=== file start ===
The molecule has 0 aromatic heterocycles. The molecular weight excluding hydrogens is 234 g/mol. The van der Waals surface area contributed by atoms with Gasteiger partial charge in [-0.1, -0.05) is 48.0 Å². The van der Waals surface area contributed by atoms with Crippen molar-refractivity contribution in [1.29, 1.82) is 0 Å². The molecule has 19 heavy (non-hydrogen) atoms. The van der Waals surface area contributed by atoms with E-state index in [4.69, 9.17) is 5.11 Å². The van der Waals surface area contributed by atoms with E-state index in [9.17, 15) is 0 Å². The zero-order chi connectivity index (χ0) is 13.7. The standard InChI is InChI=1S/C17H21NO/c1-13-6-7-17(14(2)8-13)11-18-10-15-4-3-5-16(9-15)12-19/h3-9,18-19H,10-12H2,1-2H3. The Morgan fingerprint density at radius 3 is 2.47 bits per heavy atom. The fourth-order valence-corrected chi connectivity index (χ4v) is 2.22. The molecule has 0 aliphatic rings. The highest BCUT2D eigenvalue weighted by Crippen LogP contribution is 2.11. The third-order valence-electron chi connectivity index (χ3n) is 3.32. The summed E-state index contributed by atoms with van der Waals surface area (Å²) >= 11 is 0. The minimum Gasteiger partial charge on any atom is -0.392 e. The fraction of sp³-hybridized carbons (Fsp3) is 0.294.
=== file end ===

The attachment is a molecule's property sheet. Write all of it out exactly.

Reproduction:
The molecule has 0 aromatic heterocycles. The molecular weight excluding hydrogens is 234 g/mol. The van der Waals surface area contributed by atoms with Gasteiger partial charge in [-0.1, -0.05) is 48.0 Å². The van der Waals surface area contributed by atoms with Crippen molar-refractivity contribution in [1.29, 1.82) is 0 Å². The molecule has 19 heavy (non-hydrogen) atoms. The van der Waals surface area contributed by atoms with E-state index in [4.69, 9.17) is 5.11 Å². The van der Waals surface area contributed by atoms with E-state index in [9.17, 15) is 0 Å². The zero-order chi connectivity index (χ0) is 13.7. The standard InChI is InChI=1S/C17H21NO/c1-13-6-7-17(14(2)8-13)11-18-10-15-4-3-5-16(9-15)12-19/h3-9,18-19H,10-12H2,1-2H3. The Morgan fingerprint density at radius 3 is 2.47 bits per heavy atom. The fourth-order valence-corrected chi connectivity index (χ4v) is 2.22. The molecule has 0 aliphatic rings. The highest BCUT2D eigenvalue weighted by Crippen LogP contribution is 2.11. The third-order valence-electron chi connectivity index (χ3n) is 3.32. The summed E-state index contributed by atoms with van der Waals surface area (Å²) >= 11 is 0. The minimum Gasteiger partial charge on any atom is -0.392 e. The fraction of sp³-hybridized carbons (Fsp3) is 0.294.